The Stone House Museum
A history of European missionaries in Malawi.
High up on an escarpment overlooking Lake Malawi sits the small town of Livingstonia, established by missionaries from the Free Church of Scotland in 1894. In the middle of the town is the Stone House Museum. Located in the former home of Dr. Robert Laws, who served as head of the Livingstonia Mission for more than 50 years, the museum tells of those first missionaries and of the arrival of Europeans in Malawi, then known as Nyasaland.
Perhaps more interesting, however, than the contents of the museum, is the story behind a collection of white rocks lying in the overgrown grass beside the building. In February 1959, during Malawi’s struggle for independence from Britain, violence had broken out in the district of Rumphi, where Livingstonia is located. Concerned for the safety of the Europeans living in Livingstonia, the federal government made contact by dropping two unloaded gas canisters from a plane into the town. The canisters contained a message, telling the missionaries a boat would be ready to evacuate them from the nearby town of Chitimba if they felt they were in danger. The message advised that another plane would return the following day to receive an answer. The missionaries should respond by laying stones on the lawn outside Dr. Laws’ house in the shape of Roman numerals: an “I” if they felt safe and a “V” if they wished to leave.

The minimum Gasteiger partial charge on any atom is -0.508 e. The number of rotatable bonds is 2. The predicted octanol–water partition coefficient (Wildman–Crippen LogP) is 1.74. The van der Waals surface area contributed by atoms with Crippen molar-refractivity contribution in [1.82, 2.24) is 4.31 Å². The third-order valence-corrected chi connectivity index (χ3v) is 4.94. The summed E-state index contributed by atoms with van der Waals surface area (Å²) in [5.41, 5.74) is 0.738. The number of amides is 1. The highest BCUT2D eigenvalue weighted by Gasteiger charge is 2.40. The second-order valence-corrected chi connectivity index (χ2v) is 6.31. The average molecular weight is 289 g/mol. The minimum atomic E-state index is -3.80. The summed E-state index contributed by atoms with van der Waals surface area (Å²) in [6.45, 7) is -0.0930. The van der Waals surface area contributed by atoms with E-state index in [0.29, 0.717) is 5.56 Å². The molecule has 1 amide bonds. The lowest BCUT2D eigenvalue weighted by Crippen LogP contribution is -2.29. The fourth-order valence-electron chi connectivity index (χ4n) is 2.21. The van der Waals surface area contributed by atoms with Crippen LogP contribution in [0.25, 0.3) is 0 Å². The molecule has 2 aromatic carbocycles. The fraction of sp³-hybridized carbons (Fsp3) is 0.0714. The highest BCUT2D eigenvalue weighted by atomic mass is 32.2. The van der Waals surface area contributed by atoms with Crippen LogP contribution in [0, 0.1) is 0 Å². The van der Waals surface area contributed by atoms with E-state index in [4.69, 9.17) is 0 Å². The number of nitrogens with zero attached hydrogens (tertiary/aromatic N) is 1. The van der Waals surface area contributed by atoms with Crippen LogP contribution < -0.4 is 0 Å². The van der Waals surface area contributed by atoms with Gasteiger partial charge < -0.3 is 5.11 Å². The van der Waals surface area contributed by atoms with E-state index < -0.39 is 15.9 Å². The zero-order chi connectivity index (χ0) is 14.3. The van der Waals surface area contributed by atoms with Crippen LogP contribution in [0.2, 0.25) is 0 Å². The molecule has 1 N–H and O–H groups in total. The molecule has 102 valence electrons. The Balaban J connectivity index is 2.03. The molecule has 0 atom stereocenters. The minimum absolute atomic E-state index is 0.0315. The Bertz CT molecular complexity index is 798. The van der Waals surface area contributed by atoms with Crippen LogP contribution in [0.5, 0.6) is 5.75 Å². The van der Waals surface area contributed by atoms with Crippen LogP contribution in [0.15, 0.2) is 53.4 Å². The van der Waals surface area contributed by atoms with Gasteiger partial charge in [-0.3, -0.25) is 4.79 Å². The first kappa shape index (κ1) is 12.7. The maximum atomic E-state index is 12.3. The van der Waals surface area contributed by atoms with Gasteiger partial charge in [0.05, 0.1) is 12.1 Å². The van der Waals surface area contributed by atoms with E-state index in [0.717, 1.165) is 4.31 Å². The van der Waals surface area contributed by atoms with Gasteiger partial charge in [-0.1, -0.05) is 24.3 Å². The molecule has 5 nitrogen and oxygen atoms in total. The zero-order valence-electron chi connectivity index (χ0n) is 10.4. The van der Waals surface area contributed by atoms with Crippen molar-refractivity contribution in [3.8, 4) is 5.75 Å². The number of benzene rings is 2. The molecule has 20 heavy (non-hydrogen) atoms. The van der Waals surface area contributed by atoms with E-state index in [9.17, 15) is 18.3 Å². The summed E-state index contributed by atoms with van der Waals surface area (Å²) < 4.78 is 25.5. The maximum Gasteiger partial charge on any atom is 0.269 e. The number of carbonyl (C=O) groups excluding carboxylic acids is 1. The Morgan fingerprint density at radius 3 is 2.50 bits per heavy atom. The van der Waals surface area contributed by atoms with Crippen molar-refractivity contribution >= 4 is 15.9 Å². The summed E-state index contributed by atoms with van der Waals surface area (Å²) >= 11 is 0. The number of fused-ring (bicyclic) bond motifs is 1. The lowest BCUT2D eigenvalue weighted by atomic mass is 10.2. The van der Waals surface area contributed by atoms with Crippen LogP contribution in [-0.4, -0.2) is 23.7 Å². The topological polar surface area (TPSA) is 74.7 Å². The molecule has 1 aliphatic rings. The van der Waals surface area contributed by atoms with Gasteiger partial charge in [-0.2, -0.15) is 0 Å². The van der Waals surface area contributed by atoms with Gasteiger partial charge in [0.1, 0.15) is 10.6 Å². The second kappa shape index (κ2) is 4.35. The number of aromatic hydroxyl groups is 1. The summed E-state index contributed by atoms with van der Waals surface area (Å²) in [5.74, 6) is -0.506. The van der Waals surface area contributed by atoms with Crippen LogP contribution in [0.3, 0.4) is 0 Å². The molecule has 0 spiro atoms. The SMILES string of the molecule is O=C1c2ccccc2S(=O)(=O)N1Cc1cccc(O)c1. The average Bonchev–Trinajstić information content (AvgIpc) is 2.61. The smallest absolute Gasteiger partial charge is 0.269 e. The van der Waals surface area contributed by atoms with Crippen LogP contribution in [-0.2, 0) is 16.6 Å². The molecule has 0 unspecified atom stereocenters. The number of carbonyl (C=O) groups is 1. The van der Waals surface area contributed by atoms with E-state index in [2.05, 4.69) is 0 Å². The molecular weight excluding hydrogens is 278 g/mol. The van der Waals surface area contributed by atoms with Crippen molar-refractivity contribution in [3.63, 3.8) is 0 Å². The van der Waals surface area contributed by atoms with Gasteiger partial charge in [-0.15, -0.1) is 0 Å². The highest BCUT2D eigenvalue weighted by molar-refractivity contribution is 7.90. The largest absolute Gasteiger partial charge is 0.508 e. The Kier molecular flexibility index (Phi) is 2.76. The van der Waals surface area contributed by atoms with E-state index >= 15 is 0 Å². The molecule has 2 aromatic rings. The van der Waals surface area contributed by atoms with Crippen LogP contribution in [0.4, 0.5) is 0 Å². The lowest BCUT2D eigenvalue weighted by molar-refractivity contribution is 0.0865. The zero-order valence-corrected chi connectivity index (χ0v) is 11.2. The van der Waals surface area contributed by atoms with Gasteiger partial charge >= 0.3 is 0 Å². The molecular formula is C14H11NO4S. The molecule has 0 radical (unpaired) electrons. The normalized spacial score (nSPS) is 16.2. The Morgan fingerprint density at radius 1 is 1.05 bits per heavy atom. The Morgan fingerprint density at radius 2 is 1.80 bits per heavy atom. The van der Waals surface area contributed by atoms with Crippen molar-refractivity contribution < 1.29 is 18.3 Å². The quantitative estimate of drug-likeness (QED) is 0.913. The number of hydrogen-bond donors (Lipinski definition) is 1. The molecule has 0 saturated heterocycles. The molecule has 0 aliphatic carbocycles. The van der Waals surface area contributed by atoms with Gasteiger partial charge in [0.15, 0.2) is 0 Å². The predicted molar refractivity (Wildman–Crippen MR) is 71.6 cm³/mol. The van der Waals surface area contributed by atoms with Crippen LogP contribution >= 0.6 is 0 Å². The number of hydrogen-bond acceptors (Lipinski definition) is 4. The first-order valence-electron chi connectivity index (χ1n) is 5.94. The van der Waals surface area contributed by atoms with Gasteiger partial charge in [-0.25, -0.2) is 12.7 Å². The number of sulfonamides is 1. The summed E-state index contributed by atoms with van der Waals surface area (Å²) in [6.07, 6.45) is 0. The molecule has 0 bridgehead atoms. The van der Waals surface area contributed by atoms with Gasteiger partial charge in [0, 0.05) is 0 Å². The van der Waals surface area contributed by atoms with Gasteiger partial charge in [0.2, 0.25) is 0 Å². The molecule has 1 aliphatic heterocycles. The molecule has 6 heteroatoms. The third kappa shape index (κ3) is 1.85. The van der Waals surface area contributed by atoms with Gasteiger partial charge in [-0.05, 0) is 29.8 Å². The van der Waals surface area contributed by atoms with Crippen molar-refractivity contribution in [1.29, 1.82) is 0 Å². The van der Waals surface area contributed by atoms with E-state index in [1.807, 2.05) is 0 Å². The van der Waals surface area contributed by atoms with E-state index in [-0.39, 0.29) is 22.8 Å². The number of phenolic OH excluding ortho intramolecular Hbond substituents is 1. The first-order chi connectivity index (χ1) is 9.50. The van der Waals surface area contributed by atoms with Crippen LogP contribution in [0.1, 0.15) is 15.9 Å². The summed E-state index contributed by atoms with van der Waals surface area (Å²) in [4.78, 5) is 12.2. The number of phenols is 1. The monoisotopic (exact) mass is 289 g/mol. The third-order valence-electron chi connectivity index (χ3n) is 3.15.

The missionaries held a meeting that afternoon during which they decided not only to stay, but also to send a clear message of peace, unity, and harmony during a time of extreme racial tension. When the plane flew over Livingstonia the following day, a collection of whitewashed stones had been laid on the lawn, spelling out “Ephesians 2 v 14”
A photograph of the message taken from the plane appeared on the front cover of the Rhodesian Herald the following day and in the Manchester Guardian a few days later.
Ephesians 2 v 14: “for He is our prince who has made us both one, and has broken down the middle wall of partition between us.”
Know Before You Go
If you wish to visit the Stone House Museum the most adventurous (and, arguably, exciting!) way to reach the town is via the Gorode. The Gorode is a 20-hairpin bend road, ascending 1,000 meters from the town of Chitimba up to Livingstonia.
Public transport options up the mountain include motorbikes or trucks. Where the paved road of Chitimba meets the dirt of the Gorode you will usually not have long to wait before willing drivers arrive to offer you transport.
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